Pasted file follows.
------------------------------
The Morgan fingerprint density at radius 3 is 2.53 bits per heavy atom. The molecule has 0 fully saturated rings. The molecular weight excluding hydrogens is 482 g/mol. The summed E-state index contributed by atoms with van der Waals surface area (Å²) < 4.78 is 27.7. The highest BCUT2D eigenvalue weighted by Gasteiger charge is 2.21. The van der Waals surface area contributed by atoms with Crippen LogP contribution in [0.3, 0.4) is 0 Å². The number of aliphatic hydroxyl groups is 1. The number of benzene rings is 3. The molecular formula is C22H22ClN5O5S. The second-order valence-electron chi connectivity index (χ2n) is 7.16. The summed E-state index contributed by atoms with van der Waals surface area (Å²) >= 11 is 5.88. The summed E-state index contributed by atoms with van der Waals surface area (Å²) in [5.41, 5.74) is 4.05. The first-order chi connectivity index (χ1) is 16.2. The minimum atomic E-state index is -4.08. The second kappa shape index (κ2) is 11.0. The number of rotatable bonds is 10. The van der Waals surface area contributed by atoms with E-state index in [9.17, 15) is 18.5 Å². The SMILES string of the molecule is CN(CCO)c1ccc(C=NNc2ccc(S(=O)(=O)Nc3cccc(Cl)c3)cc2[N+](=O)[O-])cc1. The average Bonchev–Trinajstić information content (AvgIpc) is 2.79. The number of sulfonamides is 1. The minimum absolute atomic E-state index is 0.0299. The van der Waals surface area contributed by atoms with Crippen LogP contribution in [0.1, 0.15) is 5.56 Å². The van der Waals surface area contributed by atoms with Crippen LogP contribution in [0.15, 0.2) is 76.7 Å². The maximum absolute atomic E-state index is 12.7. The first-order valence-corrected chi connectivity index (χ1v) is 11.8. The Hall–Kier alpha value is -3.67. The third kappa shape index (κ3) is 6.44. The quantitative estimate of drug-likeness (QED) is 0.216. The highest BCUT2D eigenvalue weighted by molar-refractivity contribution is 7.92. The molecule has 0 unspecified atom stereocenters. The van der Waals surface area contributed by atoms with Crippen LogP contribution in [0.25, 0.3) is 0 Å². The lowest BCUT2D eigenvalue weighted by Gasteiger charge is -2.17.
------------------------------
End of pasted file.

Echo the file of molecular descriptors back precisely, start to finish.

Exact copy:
The Morgan fingerprint density at radius 3 is 2.53 bits per heavy atom. The molecule has 0 fully saturated rings. The molecular weight excluding hydrogens is 482 g/mol. The summed E-state index contributed by atoms with van der Waals surface area (Å²) < 4.78 is 27.7. The highest BCUT2D eigenvalue weighted by Gasteiger charge is 2.21. The van der Waals surface area contributed by atoms with Crippen LogP contribution in [0.3, 0.4) is 0 Å². The number of aliphatic hydroxyl groups is 1. The number of benzene rings is 3. The molecular formula is C22H22ClN5O5S. The second-order valence-electron chi connectivity index (χ2n) is 7.16. The summed E-state index contributed by atoms with van der Waals surface area (Å²) >= 11 is 5.88. The summed E-state index contributed by atoms with van der Waals surface area (Å²) in [5.41, 5.74) is 4.05. The first-order chi connectivity index (χ1) is 16.2. The minimum atomic E-state index is -4.08. The second kappa shape index (κ2) is 11.0. The number of rotatable bonds is 10. The van der Waals surface area contributed by atoms with E-state index in [9.17, 15) is 18.5 Å². The SMILES string of the molecule is CN(CCO)c1ccc(C=NNc2ccc(S(=O)(=O)Nc3cccc(Cl)c3)cc2[N+](=O)[O-])cc1. The average Bonchev–Trinajstić information content (AvgIpc) is 2.79. The number of sulfonamides is 1. The minimum absolute atomic E-state index is 0.0299. The van der Waals surface area contributed by atoms with Crippen LogP contribution in [0.1, 0.15) is 5.56 Å². The van der Waals surface area contributed by atoms with Crippen LogP contribution in [0.15, 0.2) is 76.7 Å². The maximum absolute atomic E-state index is 12.7. The first-order valence-corrected chi connectivity index (χ1v) is 11.8. The Hall–Kier alpha value is -3.67. The third kappa shape index (κ3) is 6.44. The quantitative estimate of drug-likeness (QED) is 0.216. The highest BCUT2D eigenvalue weighted by molar-refractivity contribution is 7.92. The molecule has 0 unspecified atom stereocenters. The van der Waals surface area contributed by atoms with Crippen LogP contribution in [0.25, 0.3) is 0 Å². The lowest BCUT2D eigenvalue weighted by Gasteiger charge is -2.17.